On Sunday, July 10, 1977, 4 days after the village board adopted ordinance No. 44, defendant Steidley brought a 70-foot-long mobile home into the Village of McGrew, and placed it crosswise on three lots, each of which measured 25 feet in width and 133 feet in depth. It appears that Steidley had tied down and blocked the mobile home foundation, hooked up the utilities, and had placed a skirt on the backside of the home by July 12, 1977, when he was advised by William Van Pelt, chairman of the village board, that he had not positioned the mobile home in accordance with the requirements set forth in ordinance No. 44. Steidley testified, however, that he had previously been told by other members of the board that his mobile home could be placed on the lots as he had positioned it and that no ordinances or regulations had been passed with regard to its placement.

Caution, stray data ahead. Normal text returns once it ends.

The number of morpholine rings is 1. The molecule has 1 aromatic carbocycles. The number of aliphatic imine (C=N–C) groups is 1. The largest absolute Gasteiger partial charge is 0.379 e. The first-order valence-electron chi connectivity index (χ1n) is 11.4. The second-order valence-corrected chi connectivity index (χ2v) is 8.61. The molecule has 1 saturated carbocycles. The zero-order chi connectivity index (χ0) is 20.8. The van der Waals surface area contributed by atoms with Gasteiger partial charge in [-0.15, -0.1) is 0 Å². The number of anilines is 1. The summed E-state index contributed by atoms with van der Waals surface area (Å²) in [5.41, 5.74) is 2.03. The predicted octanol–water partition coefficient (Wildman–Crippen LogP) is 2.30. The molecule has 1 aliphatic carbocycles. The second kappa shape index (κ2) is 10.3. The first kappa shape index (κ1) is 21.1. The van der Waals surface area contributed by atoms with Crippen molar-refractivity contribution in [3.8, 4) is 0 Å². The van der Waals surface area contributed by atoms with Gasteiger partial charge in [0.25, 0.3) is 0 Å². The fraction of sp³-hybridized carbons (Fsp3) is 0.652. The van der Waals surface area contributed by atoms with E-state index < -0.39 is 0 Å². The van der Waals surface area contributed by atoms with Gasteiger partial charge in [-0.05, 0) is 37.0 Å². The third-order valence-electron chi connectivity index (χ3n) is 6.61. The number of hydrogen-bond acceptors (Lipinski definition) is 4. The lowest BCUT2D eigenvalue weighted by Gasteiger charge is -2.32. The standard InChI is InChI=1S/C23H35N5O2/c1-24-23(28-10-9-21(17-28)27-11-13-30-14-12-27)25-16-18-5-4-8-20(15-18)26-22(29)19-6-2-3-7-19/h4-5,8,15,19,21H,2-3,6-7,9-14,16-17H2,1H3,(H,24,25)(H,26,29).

On March 3, 1978, the Village of McGrew filed a petition in the District Court of Scotts Bluff County, praying that "the Defendant be enjoined from maintaining his mobile home on the premises described herein in violation of the ordinances of the Village of McGrew and that a mandatory injunction issue requiring him to remove the same or to position the mobile home in compliance with and to construct the foundation and tie-downs for the same in compliance with the ordinances of the Village of McGrew, for the cost of this action and for such other and further relief as the Court may deem just and equitable." In his answer, filed March 21, 1978, the defendant challenged the validity of ordinance No. 44, and the proceedings of the planning commission and village board which culminated in its enactment.